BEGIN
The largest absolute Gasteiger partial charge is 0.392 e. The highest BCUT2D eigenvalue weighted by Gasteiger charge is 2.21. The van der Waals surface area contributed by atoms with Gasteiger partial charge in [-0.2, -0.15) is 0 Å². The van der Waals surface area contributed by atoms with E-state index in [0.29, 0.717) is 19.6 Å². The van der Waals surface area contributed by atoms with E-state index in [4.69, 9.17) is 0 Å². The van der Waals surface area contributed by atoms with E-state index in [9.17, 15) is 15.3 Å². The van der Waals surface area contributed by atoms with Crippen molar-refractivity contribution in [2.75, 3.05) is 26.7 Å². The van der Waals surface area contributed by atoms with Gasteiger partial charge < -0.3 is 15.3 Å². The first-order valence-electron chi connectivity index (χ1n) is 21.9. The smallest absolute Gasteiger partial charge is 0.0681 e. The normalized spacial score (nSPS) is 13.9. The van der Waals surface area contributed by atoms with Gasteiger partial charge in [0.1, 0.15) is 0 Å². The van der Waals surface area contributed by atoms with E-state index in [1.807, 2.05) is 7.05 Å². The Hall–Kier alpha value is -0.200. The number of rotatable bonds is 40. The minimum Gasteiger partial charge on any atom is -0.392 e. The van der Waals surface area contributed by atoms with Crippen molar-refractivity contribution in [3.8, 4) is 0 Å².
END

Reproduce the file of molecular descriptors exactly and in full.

The largest absolute Gasteiger partial charge is 0.392 e. The highest BCUT2D eigenvalue weighted by Gasteiger charge is 2.21. The van der Waals surface area contributed by atoms with Gasteiger partial charge in [-0.2, -0.15) is 0 Å². The van der Waals surface area contributed by atoms with E-state index in [0.29, 0.717) is 19.6 Å². The van der Waals surface area contributed by atoms with E-state index in [4.69, 9.17) is 0 Å². The van der Waals surface area contributed by atoms with E-state index in [9.17, 15) is 15.3 Å². The van der Waals surface area contributed by atoms with Crippen molar-refractivity contribution in [2.75, 3.05) is 26.7 Å². The van der Waals surface area contributed by atoms with Gasteiger partial charge < -0.3 is 15.3 Å². The first-order valence-electron chi connectivity index (χ1n) is 21.9. The smallest absolute Gasteiger partial charge is 0.0681 e. The normalized spacial score (nSPS) is 13.9. The van der Waals surface area contributed by atoms with Gasteiger partial charge in [0.1, 0.15) is 0 Å². The van der Waals surface area contributed by atoms with E-state index in [1.807, 2.05) is 7.05 Å². The Hall–Kier alpha value is -0.200. The number of rotatable bonds is 40. The minimum Gasteiger partial charge on any atom is -0.392 e. The van der Waals surface area contributed by atoms with Crippen molar-refractivity contribution in [3.8, 4) is 0 Å².